You might also like to try Sweet Corn Sundal, Adzuki Bean Sundal, Sprouted Green Gram Sundal, and White Pea Sundal. Or you can make a sundal with du Puy Lentils or some mung dal, equally as delicious. Explore all of the Sundal Recipes, they are all quick and gorgeous.

Continue reading “A Simple Bean Sprout Stir Fry with Spices | Bean Sprout Sundal”

Cheela | Pudla | My Style

A thinner Pudla, almost a Cheela, perfect for breakfasts and snacks.

Today, when the world did not seem right, I made pudla, filled with spring onions (aka green onions in the US) and a delish chutney gifted by a friend.

Pudla is a great quick and healthy snack that is endlessly versatile. There are more Pudla recipes here. Also browse our Chickpea Flour recipes here and here. You might be looking for our Snacks here and here.

Continue reading “Cheela | Pudla | My Style”

Mung Bean and Baked Carrot Salad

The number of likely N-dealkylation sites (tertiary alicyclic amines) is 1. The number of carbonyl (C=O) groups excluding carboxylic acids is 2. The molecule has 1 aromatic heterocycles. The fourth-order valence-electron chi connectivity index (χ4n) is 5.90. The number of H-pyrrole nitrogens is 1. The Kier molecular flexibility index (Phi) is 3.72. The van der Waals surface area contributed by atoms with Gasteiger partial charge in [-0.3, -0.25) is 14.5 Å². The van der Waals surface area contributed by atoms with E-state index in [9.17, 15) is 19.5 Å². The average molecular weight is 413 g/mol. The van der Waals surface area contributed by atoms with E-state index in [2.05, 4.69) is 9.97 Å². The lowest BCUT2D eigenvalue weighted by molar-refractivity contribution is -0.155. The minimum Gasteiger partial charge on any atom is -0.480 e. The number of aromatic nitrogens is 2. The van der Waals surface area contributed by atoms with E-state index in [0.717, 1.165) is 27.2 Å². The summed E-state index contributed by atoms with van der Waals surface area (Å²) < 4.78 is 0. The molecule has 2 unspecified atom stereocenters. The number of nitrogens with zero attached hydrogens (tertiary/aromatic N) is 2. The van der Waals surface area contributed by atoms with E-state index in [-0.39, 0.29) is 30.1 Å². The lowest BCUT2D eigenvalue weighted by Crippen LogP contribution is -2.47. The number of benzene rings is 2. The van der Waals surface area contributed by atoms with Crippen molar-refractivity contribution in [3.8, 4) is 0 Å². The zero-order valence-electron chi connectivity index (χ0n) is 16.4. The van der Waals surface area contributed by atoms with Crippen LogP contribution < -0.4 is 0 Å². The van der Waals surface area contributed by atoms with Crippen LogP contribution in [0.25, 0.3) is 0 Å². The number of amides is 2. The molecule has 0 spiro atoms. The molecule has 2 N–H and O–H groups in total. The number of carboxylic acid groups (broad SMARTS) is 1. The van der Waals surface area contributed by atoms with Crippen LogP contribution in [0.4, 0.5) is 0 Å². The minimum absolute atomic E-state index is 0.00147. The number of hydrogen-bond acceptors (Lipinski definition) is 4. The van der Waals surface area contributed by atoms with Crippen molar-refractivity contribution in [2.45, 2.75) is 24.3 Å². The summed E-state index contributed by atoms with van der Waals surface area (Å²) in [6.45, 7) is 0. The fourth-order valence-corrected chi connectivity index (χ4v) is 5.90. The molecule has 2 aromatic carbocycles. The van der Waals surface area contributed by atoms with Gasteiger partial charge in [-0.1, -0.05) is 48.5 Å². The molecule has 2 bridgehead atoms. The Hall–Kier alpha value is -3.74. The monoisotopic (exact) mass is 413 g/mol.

Mung Beans shine in this beautiful salad.

There is a thing about your own cooking that embodies your preferences, and they were built from childhood food experiences, your culture, your climate and  your food journey through life.  So, like it or not, cooking is not formulaic. You twist and turn while following a recipe. You massage it here and there. You add and subtract. You compensate and accentuate. And you cook something that is pleasing to you and to those you love.

So it is with Ottolenghi. I love his recipes, but there are some things that don’t suit my preferences – or my climate. Although he does really well internationalising his dishes, unlike Nigel Slater who unashamedly cooks for an English audience, some things jar with me. For example, his over use of feta when it is not needed to enhance the dish is perhaps a fashion thing. Or maybe to enhance the visuals. Or perhaps the feta is betta in London. Or maybe it is just my preference to use only small amounts. Continue reading “Mung Bean and Baked Carrot Salad”